Environmental effectiveness of GAEC cross-compliance standard 2.2 "Maintaining the level of soil organic matter through crop rotation" and economic evaluation of the competitiveness gap for farmers
AbstractWithin the Project MO.NA.CO was evaluated the Environmental effectiveness of GAEC cross-compliance standard 2.2 “Maintaining the level of soil organic matter through crop rotation” and economic evaluation of the competitiveness gap for farmers who support or not the cross-compliance regime. The monitoring was performed in nine experimental farms of the Council for Agricultural Research and Economics (CREA) distributed throughout Italy and with different soil and climatic conditions. Were also evaluated the soil organic matter and some yield parameters, in a cereal monocropping (treatment counterfactual) and a two-year rotation cereal-legume or forage (treatment factual). The two-years application of the standard “crop rotations” has produced contrasting results with regards to the storage of soil organic matter through crop rotation and these were not sufficient to demonstrate a statistically significant effect of treatment in any of the farms considered in monitoring, only in those farms subjected to more years of monitoring was recorded only a slight effect of the standard as a trend. The variations of organic matter in soils in response to changes in the culture technique or in the management of the soil may have long lag times and two years of time are not sufficient to demonstrate the dynamics of SOM associated with the treatment, also in consideration of the large inter annual variability recorded in different monitored sites.
Article - Italian: 289
Article - English: 347
Technical Report: 272
PlumX Metrics provide insights into the ways people interact with individual pieces of research output (articles, conference proceedings, book chapters, and many more) in the online environment. Examples include, when research is mentioned in the news or is tweeted about. Collectively known as PlumX Metrics, these metrics are divided into five categories to help make sense of the huge amounts of data involved and to enable analysis by comparing like with like.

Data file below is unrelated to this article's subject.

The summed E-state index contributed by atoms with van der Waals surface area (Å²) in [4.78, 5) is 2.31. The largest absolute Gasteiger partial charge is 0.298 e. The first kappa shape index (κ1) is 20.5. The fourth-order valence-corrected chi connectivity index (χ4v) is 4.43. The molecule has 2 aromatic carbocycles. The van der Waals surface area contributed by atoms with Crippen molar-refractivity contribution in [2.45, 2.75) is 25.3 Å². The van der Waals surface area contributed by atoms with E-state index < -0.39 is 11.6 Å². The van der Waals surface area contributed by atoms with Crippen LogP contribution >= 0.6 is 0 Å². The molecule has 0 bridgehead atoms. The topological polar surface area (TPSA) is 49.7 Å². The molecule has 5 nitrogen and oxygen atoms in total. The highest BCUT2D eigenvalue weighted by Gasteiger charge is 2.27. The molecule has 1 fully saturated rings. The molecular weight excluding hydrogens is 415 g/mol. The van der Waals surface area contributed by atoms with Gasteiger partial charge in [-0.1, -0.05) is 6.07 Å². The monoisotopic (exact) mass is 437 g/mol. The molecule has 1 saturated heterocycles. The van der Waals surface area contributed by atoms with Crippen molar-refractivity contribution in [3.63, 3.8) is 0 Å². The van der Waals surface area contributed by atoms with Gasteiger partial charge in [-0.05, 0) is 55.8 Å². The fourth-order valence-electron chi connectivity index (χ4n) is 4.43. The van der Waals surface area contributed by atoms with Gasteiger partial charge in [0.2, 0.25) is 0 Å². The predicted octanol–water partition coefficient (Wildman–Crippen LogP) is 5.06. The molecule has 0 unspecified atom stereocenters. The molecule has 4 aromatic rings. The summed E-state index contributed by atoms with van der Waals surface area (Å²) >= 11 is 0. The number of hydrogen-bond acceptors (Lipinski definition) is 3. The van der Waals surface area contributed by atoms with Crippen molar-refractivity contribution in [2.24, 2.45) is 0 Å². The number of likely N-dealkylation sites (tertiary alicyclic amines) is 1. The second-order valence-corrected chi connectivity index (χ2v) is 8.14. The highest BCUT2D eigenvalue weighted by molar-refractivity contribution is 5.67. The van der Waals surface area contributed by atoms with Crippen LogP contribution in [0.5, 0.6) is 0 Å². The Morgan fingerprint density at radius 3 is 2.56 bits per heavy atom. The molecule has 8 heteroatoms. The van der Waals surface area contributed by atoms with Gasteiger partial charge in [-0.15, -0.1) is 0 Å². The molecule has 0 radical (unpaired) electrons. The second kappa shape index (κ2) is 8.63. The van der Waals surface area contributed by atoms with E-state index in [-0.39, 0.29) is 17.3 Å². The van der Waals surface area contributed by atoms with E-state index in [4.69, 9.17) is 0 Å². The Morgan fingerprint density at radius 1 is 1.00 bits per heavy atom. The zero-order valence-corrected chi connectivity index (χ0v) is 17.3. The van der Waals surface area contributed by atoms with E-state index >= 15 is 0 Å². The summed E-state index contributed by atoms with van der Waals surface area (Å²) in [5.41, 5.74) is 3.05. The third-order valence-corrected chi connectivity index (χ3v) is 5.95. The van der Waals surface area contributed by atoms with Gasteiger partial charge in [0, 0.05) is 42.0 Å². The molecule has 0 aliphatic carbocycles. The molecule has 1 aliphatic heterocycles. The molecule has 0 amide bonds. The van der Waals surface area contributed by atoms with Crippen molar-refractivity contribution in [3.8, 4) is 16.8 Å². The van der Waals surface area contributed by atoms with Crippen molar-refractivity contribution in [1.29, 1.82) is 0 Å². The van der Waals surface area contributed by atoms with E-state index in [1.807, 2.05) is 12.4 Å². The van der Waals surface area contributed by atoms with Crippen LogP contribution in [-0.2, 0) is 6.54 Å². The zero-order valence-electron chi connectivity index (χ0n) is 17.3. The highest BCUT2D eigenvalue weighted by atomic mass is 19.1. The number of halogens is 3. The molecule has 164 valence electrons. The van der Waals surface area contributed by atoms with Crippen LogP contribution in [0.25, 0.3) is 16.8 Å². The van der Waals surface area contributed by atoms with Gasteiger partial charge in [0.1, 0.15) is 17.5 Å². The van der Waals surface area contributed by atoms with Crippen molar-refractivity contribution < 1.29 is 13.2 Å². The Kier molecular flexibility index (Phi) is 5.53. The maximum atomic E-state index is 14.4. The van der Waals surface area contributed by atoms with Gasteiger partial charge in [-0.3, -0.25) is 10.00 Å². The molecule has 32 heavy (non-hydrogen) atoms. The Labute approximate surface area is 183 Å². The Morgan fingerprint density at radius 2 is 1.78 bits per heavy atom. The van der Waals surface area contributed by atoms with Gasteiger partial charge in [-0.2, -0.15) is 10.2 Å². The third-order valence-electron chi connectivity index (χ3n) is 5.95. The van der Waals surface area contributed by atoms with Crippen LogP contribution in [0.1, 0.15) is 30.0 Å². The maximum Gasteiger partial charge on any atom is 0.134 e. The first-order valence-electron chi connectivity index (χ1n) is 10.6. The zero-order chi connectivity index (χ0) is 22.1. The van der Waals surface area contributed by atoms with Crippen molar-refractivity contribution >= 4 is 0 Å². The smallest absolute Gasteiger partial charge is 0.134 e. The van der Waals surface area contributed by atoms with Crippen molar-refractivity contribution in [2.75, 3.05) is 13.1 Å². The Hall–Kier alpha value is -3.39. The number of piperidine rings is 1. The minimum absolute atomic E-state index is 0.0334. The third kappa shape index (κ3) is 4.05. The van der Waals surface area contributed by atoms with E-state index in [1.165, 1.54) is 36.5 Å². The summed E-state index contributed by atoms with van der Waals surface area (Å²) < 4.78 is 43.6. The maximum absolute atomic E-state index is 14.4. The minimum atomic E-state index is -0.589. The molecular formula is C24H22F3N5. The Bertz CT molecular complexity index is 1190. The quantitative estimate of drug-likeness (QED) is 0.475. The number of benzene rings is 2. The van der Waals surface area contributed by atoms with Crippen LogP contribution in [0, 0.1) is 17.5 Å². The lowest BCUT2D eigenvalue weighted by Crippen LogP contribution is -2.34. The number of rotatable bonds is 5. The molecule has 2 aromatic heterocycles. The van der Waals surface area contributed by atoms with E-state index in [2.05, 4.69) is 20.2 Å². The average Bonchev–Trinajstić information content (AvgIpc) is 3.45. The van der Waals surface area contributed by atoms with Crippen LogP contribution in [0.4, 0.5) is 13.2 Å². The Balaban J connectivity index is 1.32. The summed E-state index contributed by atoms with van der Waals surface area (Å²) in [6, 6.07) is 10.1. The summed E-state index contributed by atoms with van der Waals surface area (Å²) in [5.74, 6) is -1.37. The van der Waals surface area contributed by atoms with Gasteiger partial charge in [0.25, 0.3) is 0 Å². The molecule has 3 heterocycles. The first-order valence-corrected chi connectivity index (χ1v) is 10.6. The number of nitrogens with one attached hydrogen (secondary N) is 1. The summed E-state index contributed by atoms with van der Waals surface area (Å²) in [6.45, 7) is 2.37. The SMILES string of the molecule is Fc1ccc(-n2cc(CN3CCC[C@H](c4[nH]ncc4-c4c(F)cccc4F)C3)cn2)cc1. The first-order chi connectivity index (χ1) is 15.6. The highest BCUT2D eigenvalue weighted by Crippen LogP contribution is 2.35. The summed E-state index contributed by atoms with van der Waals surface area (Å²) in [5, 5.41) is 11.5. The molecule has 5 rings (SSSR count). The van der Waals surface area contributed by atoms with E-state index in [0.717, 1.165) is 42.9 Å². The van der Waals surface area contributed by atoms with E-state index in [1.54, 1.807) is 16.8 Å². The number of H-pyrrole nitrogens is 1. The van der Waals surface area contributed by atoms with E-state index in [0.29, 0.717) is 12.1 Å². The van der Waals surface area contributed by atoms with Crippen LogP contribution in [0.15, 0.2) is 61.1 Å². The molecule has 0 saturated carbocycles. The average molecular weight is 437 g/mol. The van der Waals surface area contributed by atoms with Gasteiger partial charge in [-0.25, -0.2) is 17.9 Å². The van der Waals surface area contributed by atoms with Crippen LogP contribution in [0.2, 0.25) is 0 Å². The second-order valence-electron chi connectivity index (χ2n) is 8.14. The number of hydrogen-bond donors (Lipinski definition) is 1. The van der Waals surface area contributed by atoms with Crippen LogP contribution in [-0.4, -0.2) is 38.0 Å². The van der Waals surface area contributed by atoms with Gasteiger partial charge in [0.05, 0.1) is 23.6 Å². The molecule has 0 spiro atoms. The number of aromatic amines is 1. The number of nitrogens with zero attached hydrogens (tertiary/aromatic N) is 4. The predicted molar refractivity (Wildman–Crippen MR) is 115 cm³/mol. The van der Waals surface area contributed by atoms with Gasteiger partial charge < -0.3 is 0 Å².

Copyright (c) 2015 Lamberto Borrelli, Roberta Farina, Paolo Bazzoffi, Antonio Melchiorre Carroni, Paola Ruda, Mauro Salis, Silvia Carnevale, Andrea Rocchini, Nino Virzì, Francesco Intrigliolo, Massimo Palumbo, Michele Cambrea, Alfio Platania, Fabiola Sciacca, Stefania Licciardello, Antonio Troccoli, Mario Russo, Marisanna Speroni, Giovanni Cabassi, Luigi Degano, Roberto Fuccella, Francesco Savi, Rosa Francaviglia, Ulderico Neri, Margherita Falcucci, Giampiero Simonetti, Olimpia Masetti, Gianluca Renzi, Domenico Ventrella, Vittorio Alessandro Vonella, Luisa Giglio, Francesco Fornaro, Rita Leogrande, Carolina Vitti, Marcello Mastrangelo, Francesco Montemurro, Angelo Fiore, Mariangela Diacono, Lorenzo Furlan, Francesca Chiarini, Francesco Fracasso, Erica Sartori, Antonio Barbieri, Francesco Fagotto, Marco Fedrizzi, Giulio Sperandio, Mauro Pagano, Roberto Fanigliulo, Mirko Guerrieri, Daniele Puri, Michele Colauzzi
This work is licensed under a Creative Commons Attribution-NonCommercial 4.0 International License.